The Prestige Review – Good but Not Great

(For SI blog reader Rakeshbaba)

A short while ago, we watched the Christopher ‘Memento‘ Nolan directed film The Prestige (2006).

The movie is alright (well, by Bollywood standards or lack thereof, most Hollywood films would pass muster) but didn’t get us on a high.

With its central theme of intense rivalry, one-upmanship and revenge between two magicians (played by Hugh Jackman and Christian ‘Batman’ Bale), The Prestige is set for the most part in late 19th century London with a short interlude in America.

The story is reasonably interesting, the photography impressive and there’s even a nice twist at the end.

Sure, the principals Hugh Jackman and Christian Bale were alright. But we didn’t think either of them set the stage on fire.

We doubt Christian Bale has it in him to ever do that. Give him a fancy motorbike or a jazzy, low-slung car (like the ones Batman whooshes in) and he’ll dazzle the hell out of you. But he’s too stiff in roles that demand passion.

A combination of Robert Downey Jr and the late Heath Ledger would have probably made a big difference and given the movie a badly-needed shot of adrenaline. No harm in dreaming, right.

Scarlett Johansson was fine but we were more impressed with Rebecca Hall, Michael Caine and David Bowie, who play their parts notably.

Given the novel theme, one would have expected high drama. Alas, that’s what is missing here.

Instead of a fast gallop, the movie merely proceeds at a steady trot.

Also, the dialogs never had the zing and the verbal jousting that one expects from a confrontation between two highly ambitious performers on stage.

By the way, the screenplay is by the Nolan brothers Christopher and Jonathan based on the novel by Christopher Priest.

We can’t think of even a single ‘wow’ moment in the movie.

While the rivalry is supposed to be intense between these two magicians, the bitterness seldom comes to the fore in stark, vivid detail.

All in all, this is a movie worth watching but just don’t expect the cast or the director to pull a rabbit out of the hat, figuratively speaking.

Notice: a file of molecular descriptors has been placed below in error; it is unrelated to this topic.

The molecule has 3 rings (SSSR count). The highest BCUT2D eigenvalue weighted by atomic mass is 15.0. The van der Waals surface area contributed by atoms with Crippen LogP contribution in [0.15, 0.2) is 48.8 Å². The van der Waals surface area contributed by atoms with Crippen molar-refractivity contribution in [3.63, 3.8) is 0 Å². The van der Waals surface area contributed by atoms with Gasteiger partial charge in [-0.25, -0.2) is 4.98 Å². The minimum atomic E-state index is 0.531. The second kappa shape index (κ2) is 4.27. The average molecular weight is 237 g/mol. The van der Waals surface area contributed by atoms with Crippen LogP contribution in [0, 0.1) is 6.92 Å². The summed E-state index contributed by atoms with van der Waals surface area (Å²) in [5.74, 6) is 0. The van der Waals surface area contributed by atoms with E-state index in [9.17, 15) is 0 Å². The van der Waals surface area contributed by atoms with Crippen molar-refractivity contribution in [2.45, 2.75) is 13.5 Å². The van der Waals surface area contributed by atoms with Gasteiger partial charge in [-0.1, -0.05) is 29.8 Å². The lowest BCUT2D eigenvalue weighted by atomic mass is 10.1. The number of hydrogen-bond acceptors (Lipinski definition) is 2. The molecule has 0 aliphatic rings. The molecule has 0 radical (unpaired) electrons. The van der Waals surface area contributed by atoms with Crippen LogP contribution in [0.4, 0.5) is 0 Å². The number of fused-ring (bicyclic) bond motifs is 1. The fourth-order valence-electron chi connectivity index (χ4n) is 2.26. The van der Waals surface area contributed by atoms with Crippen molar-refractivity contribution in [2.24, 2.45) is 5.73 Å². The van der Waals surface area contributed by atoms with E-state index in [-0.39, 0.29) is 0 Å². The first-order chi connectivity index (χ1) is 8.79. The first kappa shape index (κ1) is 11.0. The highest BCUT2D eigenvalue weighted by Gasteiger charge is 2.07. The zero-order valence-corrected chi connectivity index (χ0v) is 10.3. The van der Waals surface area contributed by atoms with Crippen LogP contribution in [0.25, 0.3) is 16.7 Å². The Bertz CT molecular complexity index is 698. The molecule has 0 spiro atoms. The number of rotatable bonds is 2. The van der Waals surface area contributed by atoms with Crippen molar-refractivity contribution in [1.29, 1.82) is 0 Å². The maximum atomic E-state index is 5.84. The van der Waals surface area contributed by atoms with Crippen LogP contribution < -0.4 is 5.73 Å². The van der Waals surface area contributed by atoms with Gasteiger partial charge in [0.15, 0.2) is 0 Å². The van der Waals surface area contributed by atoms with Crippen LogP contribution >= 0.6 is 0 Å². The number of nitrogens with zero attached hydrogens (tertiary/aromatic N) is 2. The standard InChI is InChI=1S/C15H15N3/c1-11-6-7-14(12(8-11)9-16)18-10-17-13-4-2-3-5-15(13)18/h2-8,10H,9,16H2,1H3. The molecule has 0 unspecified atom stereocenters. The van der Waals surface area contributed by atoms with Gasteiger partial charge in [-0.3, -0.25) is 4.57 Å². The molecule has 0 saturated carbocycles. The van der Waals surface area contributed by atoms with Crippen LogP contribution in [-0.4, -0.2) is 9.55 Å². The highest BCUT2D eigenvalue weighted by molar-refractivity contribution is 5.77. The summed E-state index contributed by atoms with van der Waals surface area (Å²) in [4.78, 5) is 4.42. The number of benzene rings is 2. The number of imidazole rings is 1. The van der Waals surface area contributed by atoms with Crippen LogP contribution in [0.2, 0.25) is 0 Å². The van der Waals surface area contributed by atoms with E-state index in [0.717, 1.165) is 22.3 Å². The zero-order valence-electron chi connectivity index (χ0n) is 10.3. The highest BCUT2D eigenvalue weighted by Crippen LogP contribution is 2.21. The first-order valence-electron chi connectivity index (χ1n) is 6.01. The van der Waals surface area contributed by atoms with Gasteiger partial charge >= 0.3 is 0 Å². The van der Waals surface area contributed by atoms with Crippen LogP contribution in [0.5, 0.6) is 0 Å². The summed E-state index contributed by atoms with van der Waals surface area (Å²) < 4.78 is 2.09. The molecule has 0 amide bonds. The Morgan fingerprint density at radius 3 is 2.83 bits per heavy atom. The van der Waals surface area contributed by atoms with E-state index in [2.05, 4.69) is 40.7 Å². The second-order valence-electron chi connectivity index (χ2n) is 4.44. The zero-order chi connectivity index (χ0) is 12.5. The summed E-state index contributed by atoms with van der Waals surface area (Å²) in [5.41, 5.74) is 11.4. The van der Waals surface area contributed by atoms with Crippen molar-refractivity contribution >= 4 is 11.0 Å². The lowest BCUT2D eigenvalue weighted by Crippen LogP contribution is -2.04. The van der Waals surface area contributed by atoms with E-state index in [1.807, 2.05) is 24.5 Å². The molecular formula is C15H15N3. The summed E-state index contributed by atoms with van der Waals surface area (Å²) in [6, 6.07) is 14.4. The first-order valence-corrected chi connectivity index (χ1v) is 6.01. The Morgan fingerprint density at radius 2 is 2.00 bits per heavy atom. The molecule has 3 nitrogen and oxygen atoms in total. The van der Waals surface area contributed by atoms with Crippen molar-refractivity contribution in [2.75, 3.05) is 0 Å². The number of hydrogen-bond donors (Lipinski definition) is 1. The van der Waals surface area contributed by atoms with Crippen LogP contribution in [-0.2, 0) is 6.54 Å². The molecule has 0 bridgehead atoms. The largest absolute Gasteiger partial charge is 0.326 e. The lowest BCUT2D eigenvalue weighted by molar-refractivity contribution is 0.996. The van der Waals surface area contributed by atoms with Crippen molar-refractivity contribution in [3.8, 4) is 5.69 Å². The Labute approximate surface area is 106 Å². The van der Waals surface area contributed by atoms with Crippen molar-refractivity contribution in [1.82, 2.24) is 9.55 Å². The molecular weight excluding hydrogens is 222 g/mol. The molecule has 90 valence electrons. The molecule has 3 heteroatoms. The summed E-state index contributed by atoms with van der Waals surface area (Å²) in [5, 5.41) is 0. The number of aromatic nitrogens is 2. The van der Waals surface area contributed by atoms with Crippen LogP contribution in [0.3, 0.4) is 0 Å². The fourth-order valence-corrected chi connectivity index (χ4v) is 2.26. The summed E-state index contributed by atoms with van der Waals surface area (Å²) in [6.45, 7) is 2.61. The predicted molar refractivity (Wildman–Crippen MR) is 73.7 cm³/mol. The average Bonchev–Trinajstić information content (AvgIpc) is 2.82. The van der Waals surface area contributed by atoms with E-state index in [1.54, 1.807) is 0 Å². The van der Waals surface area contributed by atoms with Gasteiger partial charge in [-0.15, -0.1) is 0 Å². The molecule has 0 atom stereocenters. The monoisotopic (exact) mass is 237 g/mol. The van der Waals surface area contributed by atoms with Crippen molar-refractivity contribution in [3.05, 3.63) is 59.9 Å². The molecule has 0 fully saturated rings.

That ain’t gonna happen.

13 Responses to "The Prestige Review – Good but Not Great"

  1. sganeshkumar1989   January 29, 2010 at 7:34 am

    Watched it once in WB channel.It was good over-all, but couldn’t understand why it’s rated so high! (#74 in IMDB now) Responds:

    You write: Watched it once…but couldn’t understand why it’s rated so high

    Well, how do you explain the stampede to see 3 Idiots.

  2. Twig   January 29, 2010 at 8:22 am

    For me “The Prestige” is one of the best movies I have seen. I liked it immensely because of non-linear screen play, Magicians rivalry (as it was first time for me in the world of Magic) and partly because of Nikola Tesla. Nikola Tesla is one of my all time favorite human beings.
    As it is set in 19th century, care should be taken that it should not be like a theater drama production with all that huha dialogues. Cinematically speaking, cinematography was top notch. The emotions in the movie are more real than the ones in hyper dramatic “Slumdog Millionaire”. πŸ˜‰ Responds:

    You write: I liked it immensely because of non-linear screen play,

    Non-linear screenplay is Chris Nolan’s forte.

    We may watch The Prestige one more time.

  3. Twig   January 29, 2010 at 8:28 am

    Also, what about the response to that article? πŸ™‚ Responds:

    Will come. Been preoccupied with some pressing stuff. But come it will. Don’t fret.